New Year’s Day was a very special occasion for Melena Roughana. The mum of two from Mount Gambier didn’t think she would see out the year but thanks to life-saving treatment, she was able to celebrate the start of 2018 with her family and reflect on the many challenges she has overcome.
Diagnosed with non-Hodgkin’s Lymphoma in March, Melena had no idea where her cancer journey would take her.
“The illness started out as a golf ball sized lump in my neck and I was told it was nothing to worry about. My sister eventually sent me to her doctor who discovered a mass on my chest which was pushing on my heart and filling my lungs with fluid. I was then rushed to Ashford Hospital in Adelaide for emergency care.”
On arrival, a biopsy was performed on Melena’s tumour and pathology results confirmed that she had non-Hodgkin’s lymphoma, a blood cancer that affects the lymphatic system which forms part of the immune system. Lymphomas arise when developing lymphocytes multiply in an uncontrolled way, causing tumours.
Urgent chemotherapy was required which left Melena with a difficult dilemma.
“My oncologist gave me a choice: I could have 100 hours of intense chemotherapy for 6 days straight or I could opt for 7 hours of chemo which would be less gruelling. The first option had a 97% success rate for the first five years, so I bit the bullet and agreed to it.”
The decision paid off and Melena began to recover after 9 days. Despite her progress, she was still too sick to go home.
“Our family lived five hours away from Adelaide so accommodation was a huge concern. How could I fight for my life if I didn’t know where we would live, or where my children would live?”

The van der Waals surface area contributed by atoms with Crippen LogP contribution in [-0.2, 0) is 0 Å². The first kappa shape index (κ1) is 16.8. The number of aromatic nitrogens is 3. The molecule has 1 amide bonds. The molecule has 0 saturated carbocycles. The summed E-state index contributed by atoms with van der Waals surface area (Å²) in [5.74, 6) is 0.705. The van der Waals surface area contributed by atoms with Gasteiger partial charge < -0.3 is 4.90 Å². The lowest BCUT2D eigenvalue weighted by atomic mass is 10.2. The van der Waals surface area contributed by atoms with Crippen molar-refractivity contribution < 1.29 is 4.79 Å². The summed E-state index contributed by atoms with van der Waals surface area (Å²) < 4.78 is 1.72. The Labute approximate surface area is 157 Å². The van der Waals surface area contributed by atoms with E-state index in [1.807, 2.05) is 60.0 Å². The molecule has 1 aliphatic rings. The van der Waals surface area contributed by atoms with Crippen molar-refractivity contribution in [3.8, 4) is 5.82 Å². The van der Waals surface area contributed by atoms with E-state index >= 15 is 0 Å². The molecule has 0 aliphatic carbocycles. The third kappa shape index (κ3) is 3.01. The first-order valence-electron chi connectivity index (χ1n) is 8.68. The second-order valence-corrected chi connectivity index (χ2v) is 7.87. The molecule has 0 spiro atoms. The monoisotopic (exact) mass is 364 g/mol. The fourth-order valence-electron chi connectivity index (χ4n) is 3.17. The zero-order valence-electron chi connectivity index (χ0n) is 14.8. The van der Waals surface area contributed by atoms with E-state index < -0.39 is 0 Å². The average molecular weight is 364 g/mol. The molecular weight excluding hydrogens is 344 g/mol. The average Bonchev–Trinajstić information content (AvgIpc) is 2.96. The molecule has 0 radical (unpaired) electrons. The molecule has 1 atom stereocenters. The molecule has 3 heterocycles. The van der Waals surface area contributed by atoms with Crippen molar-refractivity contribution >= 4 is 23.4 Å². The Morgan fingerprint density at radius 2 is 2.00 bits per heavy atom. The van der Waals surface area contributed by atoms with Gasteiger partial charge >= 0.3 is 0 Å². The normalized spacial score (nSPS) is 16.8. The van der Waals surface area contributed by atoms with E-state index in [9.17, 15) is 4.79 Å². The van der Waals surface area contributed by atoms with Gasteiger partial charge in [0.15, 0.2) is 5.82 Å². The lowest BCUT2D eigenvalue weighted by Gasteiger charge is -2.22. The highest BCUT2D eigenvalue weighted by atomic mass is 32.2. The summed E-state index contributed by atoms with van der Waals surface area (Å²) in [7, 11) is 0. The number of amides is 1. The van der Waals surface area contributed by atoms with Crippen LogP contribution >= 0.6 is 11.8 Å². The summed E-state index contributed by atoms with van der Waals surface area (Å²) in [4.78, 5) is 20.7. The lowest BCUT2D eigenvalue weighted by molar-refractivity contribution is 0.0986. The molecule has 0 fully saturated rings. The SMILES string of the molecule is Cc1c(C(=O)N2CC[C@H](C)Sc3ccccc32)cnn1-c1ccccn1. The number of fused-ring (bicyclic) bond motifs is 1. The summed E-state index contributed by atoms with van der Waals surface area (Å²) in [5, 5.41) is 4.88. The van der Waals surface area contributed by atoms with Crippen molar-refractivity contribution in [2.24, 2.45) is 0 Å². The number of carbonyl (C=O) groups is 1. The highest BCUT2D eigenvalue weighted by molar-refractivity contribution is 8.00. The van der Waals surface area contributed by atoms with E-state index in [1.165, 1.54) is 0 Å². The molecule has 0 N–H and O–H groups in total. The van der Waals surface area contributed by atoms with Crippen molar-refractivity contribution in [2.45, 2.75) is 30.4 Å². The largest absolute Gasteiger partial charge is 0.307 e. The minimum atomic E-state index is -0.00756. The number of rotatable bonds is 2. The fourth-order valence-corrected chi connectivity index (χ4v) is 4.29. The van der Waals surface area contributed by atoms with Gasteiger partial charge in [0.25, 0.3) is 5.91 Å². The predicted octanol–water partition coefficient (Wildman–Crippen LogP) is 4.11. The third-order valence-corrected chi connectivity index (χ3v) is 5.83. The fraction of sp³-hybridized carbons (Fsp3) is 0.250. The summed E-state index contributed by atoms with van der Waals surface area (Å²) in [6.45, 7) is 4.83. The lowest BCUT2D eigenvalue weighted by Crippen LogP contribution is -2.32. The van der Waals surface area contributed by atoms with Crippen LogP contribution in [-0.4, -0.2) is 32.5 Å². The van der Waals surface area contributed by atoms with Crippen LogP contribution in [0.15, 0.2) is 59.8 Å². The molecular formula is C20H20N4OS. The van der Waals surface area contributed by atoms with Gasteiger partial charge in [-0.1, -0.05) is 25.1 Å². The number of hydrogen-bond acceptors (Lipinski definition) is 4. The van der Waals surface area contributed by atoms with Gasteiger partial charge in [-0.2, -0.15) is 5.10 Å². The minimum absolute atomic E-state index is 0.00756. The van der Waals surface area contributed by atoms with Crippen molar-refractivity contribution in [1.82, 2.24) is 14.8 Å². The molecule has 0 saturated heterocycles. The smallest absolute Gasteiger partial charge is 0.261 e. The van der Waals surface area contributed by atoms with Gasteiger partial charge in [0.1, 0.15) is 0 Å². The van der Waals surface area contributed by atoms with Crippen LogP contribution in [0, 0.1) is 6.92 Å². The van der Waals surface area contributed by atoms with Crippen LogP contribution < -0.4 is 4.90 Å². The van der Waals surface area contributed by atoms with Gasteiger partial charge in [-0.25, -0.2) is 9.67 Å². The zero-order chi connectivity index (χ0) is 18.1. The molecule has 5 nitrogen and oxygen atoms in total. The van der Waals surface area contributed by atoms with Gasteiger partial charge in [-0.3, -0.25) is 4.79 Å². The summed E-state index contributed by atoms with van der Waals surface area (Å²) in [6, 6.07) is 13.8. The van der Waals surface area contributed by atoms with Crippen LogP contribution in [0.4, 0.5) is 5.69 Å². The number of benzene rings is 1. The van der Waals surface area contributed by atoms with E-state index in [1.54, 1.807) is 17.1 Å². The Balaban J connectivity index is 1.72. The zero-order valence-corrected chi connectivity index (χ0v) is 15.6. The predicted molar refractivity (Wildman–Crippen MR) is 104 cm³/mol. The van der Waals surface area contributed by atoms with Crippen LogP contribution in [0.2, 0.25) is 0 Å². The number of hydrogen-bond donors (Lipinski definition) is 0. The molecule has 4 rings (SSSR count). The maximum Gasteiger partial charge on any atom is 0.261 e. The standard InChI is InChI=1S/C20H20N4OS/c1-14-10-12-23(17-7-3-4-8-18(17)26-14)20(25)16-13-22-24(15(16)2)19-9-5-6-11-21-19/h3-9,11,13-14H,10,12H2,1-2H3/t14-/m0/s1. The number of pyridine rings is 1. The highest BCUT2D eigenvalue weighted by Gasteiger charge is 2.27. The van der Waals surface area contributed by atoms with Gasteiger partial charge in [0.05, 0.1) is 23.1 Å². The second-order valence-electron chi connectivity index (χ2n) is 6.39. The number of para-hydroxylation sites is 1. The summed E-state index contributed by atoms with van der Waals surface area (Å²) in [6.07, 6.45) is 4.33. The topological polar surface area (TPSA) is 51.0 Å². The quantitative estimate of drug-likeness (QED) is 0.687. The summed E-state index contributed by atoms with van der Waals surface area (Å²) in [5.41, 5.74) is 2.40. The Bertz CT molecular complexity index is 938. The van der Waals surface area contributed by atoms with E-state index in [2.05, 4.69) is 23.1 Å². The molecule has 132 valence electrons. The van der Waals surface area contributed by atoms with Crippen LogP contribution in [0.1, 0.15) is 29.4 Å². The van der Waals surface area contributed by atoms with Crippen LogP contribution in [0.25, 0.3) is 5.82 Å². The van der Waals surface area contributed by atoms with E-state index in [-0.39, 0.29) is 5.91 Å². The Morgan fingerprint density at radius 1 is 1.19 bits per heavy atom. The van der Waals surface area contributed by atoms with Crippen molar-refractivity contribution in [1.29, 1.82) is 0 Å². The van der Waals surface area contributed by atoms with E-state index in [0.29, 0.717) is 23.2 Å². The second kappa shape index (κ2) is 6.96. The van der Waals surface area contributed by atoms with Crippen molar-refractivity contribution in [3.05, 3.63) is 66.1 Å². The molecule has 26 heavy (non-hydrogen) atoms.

That’s where the Leukaemia Foundation stepped in, finding the family a home while Melena underwent the fight for her life.
“I was able to have my children with me. These things gave me great comfort in a time when I was completely lost,” she said.
“I couldn’t believe there was such as amazing facility available to me and my family, at the saddest and most confusing time in my life. The staff were so kind – they felt like angels – giving me a home away from home for however long I would need it, and I was able to have my children and a carer with me.”
During her treatment in Adelaide, Melena lived for her blood tests twice a week. “The blood tests were my guiding light – they helped my doctor keep track of my progress and that encouraged me to keep going.”
Now in remission, Melena is glad to be back home with her two little girls. Although her health has improved, pathology tests still play an important role in her life. “I find it amazing that one blood sample can assess so many different elements of the body from kidney function and cell damage to immunity. As I regain my health, this information is so helpful to me.”